Does My Vote Matter?

Every two to four years we have government elections and every two to four years I wonder the same thing, “Does my vote matter?” In California, we have two Gubernatorial candidates Meg Whitman (R) and Jerry Brown (D) who have the most vicious attack ads I’ve ever seen. Their ads make them BOTH sound unappealing, which makes common citizens like me depressed that no change will come.

I have to think there are attack ads in almost every city in America which is resulting in the same voter ambivalence. Am I wrong? You tell me. Every single politician says the same thing:

* I plan to change the way the Capital is run. No more politics as usual.
* I plan to balance the budget.
* I am qualified because of my experience in politics, or my experience in business.
* My opponent is unqualified.
* I answer to no one but you.
* Wonk, wonk, blah, blah, schimmy, schimmy, bang, bang.

Really?  Come on.  You and I know that politicians can’t please everyone and often times lie through their teeth.  They can say they will cut taxes, but there’s no way that they will say exactly where they will cut spending.  They say that they answer to no one, but we all know that the Unions, lobbyists, and other interest groups have them in their back pockets.  It’s sad, because it sure feels like my vote doesn’t matter.

YOU KNOW IT

Math doesn’t lie.  If you must know, there’s been a steadily declining turnout in voters for decades.  The average hovers around 50% for Presidential elections, which of course we have no power over due to the Electoral College system.  For local elections, the turnout is often times only 25-30%.  The reasons for a lack of turnout are as follows:

* The government has become so big that nobody believes they can fight the Borg.
* Trust among politicians is in a structurally permanent decline due to over-promises.
* People feel they are too busy and are too lazy.
* Attack ads make everybody depressed.
* People are afraid that if they vote they will get spam and unwanted solicitations. There’s even a fear that once you register to vote, the omniscient government can spy on your every move.
* There are too many candidates and issues to vote on, so people decide to vote on none.
* Officials don’t make it easy to register to vote. Why do we have to register separately in the first place?
* People believe that other people are rational and will vote for the right candidate.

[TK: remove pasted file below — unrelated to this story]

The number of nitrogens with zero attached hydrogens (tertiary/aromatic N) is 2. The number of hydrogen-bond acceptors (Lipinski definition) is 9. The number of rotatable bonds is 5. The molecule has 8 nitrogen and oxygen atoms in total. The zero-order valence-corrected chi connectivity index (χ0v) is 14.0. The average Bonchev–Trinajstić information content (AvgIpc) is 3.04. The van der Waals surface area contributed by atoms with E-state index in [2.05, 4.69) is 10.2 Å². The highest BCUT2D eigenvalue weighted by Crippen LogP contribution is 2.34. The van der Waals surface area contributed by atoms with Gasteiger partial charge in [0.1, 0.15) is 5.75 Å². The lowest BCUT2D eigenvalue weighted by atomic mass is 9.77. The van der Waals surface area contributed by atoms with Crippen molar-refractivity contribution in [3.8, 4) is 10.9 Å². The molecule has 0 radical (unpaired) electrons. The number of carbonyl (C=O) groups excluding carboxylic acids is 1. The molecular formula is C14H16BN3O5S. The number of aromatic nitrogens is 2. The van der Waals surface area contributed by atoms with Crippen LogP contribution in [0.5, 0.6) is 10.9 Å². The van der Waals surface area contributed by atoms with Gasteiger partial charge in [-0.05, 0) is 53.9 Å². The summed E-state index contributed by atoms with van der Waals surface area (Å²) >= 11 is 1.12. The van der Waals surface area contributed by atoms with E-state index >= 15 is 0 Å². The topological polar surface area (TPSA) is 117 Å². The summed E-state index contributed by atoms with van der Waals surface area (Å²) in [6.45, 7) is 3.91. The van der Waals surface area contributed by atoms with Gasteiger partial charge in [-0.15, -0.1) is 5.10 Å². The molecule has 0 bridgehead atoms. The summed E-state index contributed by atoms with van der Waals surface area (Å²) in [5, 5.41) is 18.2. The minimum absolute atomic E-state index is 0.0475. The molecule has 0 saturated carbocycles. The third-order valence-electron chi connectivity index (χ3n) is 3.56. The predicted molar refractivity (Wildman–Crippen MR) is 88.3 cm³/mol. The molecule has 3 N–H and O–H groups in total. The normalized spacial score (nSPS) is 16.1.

As someone who believes everything rational, it’s easy to argue that if things are so bad, and if people care enough, they’ll go out and vote for improvement.  As such, why bother voting if things aren’t really bothering you enough?  And if things are, well, others are likely bothered enough to go vote, so let them go do all the legwork!  It’s just like a thread on car problems, only those with enough bad experiences and angst post.  Sooner or later, the car manufacturer will do an upgrade, or else face losing its precious customers.

On the flip side, one can argue that since only 50% or less turn out to vote, your vote carries twice or more the weight of a usual vote, and you have an opportunity to really make a difference.  Too bad numbers don’t support this thesis.

SOLUTIONS TO INCREASE VOTER TURNOUT

* Make it a law that everyone must vote. If you don’t vote, you have to pay a fine or go streaking.
* Make it a law that everyone must study the 200 page voter guide every two years and get a 50% or better passing rate or else pay a fine or go streaking.
* Lower taxes.
* Make voting easier by allowing people to just walk up to a booth, write down all their information for registration and vote.
* Create a website that lists all the people who haven’t voted & make them go streaking.
* Make it a law for ad campaigns to tell the truth and not bend truths or else get fined or taken off the air.
* Make it clear that if you vote, you will not be put on some government watch-list, like the one you’re on right now by the IRS.

I feel it in my gut that voting is a good thing because our country is based on democracy and freedom.  Thousands of people have died to defend our principles and rights.  Hence, to not vote feels like we are dishonoring their legacy.  Unfortunately, I still don’t believe my vote matters that much.  How sad.

Despite the fact that Republicans have taken control of Congress, the Democrats still control the Senate and the Presidency.  Therefore, nothing really changes.  Back to the same old stuff!

Readers, do you think your vote matters?  Any suggestions on how to improve voter turnout?  Do you think anything changes after this election?

Regards,

Sam

PS Remember, if you are one of the 47% of Americans who don’t pay taxes, please have mercy on those who do pay taxes by not voting on someone who wants to raise our taxes further.  Really appreciate it!  Thanks!

Sam started Financial Samurai in 2009 during the depths of the financial crisis as a way to make sense of chaos. After 13 years working on Wall Street, Sam decided to retire in 2012 to utilize everything he learned in business school to focus on online entrepreneurship.

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Comments

  1. Investor Junkie says

    “Make it a law that everyone must vote.” BAD IDEA! You want people voting who know nothing about the candidates?

  2. says

    Rather than focusing on quantity, I think a better choice is a have an engaged, knowledgeable electorate. Just pushing people who care little about the outcome nor are interested in studying the issues and/or candidates does nothing but improve those numbers.

    If people want to vote they will, if not, they cannot complain about the solution.

    • says

      I agree with your last line, which is why I wrote,

      “As someone who believes everything rational, it’s easy to argue that if things are so bad, and if people care enough, they’ll go out and vote for improvement. As such, why bother voting if things aren’t really bothering you enough? And if things are, well, others are likely bothered enough to go vote, so let them go do all the legwork! It’s just like a thread on car problems, only those with enough bad experiences and angst post. Sooner or later, the car manufacturer will do an upgrade, or else face losing its precious customers.”